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From Collaboration to Resistance: Politics, Experience, and Memory of the Revolutionary and Napoleonic Wars in Southern Germany

Published online by Cambridge University Press:  04 December 2006

Ute Planert
University of Tübingen


Travelers strolling through Stuttgart's Old Town who pause before Württemberg's royal residence can hardly fail to notice the Victory Column. Thirty meters high, it towers over the square and proclaims Crown Prince Wilhelm's victories against the armies of Napoleon in 1814. Erected in 1841, the Victory Column marked the Silver Jubilee of Wilhelm's reign, by that time a much-loved regent. Eight years earlier, at the twentieth anniversary of the Battle of Leipzig, the Bavarian king Ludwig I dedicated a memorial to the dead of the Russian Campaign. Evidently cast from the metal of French cannons, the massive obelisk dominates a crossroads in Munich—roads named after victorious battles fought during the Wars of Liberation. With their military campaigns engraved in stone, the two monarchies, Württemberg and Bavaria, demonstrated their zealous opposition to the French Emperor.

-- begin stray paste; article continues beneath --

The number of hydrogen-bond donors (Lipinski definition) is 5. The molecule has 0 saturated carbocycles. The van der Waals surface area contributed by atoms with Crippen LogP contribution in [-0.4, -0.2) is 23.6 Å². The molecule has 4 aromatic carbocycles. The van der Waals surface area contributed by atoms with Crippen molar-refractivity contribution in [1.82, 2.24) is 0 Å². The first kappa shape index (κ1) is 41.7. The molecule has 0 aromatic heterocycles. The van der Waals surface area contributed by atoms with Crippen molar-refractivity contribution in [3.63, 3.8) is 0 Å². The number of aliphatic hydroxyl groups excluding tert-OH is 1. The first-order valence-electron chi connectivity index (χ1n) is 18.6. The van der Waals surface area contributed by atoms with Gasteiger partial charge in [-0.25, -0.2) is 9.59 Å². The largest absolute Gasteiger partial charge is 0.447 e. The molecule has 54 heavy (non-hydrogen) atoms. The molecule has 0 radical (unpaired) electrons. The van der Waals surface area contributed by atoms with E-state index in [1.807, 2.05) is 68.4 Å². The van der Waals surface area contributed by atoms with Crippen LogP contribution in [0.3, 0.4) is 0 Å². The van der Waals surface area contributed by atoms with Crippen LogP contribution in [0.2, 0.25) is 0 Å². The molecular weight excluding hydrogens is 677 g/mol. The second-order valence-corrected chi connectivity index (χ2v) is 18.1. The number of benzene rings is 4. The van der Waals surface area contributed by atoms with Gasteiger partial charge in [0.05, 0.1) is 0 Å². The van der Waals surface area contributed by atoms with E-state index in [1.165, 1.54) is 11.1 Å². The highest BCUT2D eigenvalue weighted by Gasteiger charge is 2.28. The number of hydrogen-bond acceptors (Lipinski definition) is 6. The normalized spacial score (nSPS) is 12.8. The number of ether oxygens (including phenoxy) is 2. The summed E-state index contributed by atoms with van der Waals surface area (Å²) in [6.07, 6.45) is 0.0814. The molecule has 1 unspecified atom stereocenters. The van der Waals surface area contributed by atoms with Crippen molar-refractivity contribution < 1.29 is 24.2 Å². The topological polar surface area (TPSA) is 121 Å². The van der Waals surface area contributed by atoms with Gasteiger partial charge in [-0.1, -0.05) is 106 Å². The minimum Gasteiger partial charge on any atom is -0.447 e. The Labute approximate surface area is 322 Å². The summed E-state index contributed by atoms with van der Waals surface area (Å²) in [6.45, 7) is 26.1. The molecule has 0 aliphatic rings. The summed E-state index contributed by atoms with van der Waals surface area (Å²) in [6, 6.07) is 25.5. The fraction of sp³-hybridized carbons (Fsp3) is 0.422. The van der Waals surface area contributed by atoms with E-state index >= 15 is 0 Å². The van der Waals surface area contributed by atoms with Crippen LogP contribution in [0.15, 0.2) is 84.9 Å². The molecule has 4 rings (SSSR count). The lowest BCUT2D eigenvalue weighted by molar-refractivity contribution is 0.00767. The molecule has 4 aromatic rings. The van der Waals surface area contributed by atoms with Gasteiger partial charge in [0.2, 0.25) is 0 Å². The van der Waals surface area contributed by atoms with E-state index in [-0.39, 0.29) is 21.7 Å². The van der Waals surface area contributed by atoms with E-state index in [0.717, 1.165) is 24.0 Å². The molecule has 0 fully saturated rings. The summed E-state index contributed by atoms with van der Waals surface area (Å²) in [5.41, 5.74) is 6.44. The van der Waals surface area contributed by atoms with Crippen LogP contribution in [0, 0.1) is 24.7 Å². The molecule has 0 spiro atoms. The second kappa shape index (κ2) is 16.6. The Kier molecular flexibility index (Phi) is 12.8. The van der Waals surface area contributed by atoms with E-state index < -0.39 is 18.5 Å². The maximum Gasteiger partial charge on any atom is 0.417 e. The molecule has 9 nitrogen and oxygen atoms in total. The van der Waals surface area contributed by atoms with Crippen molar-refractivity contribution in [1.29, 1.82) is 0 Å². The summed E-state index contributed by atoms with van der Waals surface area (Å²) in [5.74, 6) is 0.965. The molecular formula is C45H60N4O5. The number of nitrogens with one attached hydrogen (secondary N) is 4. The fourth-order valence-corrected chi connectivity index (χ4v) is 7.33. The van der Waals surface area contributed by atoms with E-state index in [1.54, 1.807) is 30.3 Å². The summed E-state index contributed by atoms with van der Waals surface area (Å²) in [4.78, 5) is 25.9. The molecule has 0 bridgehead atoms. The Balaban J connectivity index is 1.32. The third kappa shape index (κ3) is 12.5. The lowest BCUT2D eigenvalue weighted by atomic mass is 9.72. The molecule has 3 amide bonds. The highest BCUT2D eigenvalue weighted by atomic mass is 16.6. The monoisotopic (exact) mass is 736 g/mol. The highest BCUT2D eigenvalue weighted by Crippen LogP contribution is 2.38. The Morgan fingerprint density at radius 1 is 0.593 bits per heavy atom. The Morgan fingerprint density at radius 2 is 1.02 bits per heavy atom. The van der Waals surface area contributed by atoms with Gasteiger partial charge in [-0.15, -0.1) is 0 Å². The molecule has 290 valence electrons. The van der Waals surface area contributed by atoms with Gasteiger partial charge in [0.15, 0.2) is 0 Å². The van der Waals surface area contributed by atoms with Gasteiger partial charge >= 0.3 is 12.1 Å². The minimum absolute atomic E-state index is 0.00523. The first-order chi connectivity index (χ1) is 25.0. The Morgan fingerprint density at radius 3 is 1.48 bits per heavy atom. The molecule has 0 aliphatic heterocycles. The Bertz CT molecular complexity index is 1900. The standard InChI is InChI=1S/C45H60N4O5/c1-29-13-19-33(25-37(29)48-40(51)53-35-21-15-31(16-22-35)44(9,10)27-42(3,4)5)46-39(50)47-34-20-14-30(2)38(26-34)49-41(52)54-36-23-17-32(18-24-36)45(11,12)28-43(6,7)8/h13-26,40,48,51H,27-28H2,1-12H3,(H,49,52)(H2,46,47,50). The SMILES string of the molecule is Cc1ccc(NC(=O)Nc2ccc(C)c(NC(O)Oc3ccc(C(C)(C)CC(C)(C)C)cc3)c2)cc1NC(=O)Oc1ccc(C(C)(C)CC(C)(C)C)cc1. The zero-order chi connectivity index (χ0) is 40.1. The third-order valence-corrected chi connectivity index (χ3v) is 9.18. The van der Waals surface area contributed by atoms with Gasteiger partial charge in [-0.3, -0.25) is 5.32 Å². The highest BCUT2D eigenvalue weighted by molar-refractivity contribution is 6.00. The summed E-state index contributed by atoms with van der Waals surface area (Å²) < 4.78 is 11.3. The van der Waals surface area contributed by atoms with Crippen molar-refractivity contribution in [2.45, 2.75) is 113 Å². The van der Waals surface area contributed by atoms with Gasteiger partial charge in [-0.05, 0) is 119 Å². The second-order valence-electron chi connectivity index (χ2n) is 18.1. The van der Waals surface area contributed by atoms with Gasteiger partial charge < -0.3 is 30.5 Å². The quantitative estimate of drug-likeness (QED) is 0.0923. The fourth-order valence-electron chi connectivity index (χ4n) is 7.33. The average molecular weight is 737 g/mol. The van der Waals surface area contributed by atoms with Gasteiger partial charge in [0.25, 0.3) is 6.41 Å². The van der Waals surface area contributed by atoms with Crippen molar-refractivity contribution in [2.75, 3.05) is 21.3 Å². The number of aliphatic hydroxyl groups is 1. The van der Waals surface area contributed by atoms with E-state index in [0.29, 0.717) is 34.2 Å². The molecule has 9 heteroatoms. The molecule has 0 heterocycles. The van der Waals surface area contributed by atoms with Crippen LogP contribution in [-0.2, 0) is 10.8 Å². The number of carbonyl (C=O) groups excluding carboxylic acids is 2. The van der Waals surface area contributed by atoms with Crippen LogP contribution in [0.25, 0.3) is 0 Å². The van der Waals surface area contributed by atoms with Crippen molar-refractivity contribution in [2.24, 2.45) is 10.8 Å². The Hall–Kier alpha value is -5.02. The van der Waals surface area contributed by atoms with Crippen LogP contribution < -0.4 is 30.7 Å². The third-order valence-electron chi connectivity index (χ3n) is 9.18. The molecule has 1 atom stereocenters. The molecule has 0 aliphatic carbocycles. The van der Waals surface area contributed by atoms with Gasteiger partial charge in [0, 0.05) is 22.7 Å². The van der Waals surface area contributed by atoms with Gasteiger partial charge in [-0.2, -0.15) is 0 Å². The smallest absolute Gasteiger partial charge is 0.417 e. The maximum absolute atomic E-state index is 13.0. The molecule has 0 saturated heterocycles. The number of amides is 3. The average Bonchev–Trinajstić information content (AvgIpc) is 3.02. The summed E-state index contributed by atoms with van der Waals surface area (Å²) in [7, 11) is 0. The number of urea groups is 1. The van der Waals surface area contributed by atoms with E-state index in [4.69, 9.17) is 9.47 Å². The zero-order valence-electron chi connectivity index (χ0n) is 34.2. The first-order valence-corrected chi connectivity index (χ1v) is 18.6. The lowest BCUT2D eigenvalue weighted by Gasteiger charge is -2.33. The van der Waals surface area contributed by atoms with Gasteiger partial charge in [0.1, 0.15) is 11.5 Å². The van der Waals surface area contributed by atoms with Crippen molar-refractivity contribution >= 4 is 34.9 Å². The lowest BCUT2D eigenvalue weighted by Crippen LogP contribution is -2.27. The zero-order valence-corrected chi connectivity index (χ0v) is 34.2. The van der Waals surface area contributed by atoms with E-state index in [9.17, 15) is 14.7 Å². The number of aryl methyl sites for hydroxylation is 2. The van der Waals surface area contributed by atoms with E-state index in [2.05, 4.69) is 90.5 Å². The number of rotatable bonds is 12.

Research Article
2006 Conference Group for Central European History of the American Historical Association

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